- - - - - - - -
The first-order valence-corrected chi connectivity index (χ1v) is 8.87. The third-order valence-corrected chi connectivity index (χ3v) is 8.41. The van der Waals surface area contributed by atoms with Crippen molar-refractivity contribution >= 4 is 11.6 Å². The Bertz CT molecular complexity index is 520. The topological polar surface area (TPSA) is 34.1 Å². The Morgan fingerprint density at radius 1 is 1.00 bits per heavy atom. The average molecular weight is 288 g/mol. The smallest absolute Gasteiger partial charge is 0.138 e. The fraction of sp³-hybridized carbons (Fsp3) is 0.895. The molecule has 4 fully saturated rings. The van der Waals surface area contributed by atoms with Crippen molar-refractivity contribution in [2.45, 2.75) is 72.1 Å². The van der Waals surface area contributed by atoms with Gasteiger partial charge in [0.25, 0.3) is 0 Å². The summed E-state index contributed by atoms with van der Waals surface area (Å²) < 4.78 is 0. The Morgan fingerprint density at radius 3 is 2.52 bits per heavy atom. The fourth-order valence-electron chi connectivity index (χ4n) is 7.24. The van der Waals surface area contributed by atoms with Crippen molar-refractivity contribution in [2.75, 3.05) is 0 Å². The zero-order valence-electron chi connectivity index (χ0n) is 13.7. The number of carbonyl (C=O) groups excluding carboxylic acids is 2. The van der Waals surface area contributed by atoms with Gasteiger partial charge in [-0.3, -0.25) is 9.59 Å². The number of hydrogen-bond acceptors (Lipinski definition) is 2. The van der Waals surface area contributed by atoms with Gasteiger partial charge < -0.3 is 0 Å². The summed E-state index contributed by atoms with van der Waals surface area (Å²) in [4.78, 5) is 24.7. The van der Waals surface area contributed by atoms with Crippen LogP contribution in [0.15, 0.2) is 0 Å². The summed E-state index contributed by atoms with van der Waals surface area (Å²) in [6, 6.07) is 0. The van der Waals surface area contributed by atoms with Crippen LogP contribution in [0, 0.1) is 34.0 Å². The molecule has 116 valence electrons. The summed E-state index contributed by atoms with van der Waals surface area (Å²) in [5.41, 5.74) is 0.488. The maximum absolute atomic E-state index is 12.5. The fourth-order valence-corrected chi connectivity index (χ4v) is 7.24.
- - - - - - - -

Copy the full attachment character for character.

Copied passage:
The first-order valence-corrected chi connectivity index (χ1v) is 8.87. The third-order valence-corrected chi connectivity index (χ3v) is 8.41. The van der Waals surface area contributed by atoms with Crippen molar-refractivity contribution >= 4 is 11.6 Å². The Bertz CT molecular complexity index is 520. The topological polar surface area (TPSA) is 34.1 Å². The Morgan fingerprint density at radius 1 is 1.00 bits per heavy atom. The average molecular weight is 288 g/mol. The smallest absolute Gasteiger partial charge is 0.138 e. The fraction of sp³-hybridized carbons (Fsp3) is 0.895. The molecule has 4 fully saturated rings. The van der Waals surface area contributed by atoms with Crippen molar-refractivity contribution in [2.45, 2.75) is 72.1 Å². The van der Waals surface area contributed by atoms with Gasteiger partial charge in [0.25, 0.3) is 0 Å². The summed E-state index contributed by atoms with van der Waals surface area (Å²) < 4.78 is 0. The Morgan fingerprint density at radius 3 is 2.52 bits per heavy atom. The fourth-order valence-electron chi connectivity index (χ4n) is 7.24. The van der Waals surface area contributed by atoms with Crippen molar-refractivity contribution in [2.75, 3.05) is 0 Å². The zero-order valence-electron chi connectivity index (χ0n) is 13.7. The number of carbonyl (C=O) groups excluding carboxylic acids is 2. The van der Waals surface area contributed by atoms with Gasteiger partial charge in [-0.3, -0.25) is 9.59 Å². The number of hydrogen-bond acceptors (Lipinski definition) is 2. The van der Waals surface area contributed by atoms with Gasteiger partial charge < -0.3 is 0 Å². The summed E-state index contributed by atoms with van der Waals surface area (Å²) in [4.78, 5) is 24.7. The van der Waals surface area contributed by atoms with Crippen LogP contribution in [0.15, 0.2) is 0 Å². The summed E-state index contributed by atoms with van der Waals surface area (Å²) in [6, 6.07) is 0. The van der Waals surface area contributed by atoms with Crippen LogP contribution in [0, 0.1) is 34.0 Å². The molecule has 116 valence electrons. The summed E-state index contributed by atoms with van der Waals surface area (Å²) in [5.41, 5.74) is 0.488. The maximum absolute atomic E-state index is 12.5. The fourth-order valence-corrected chi connectivity index (χ4v) is 7.24.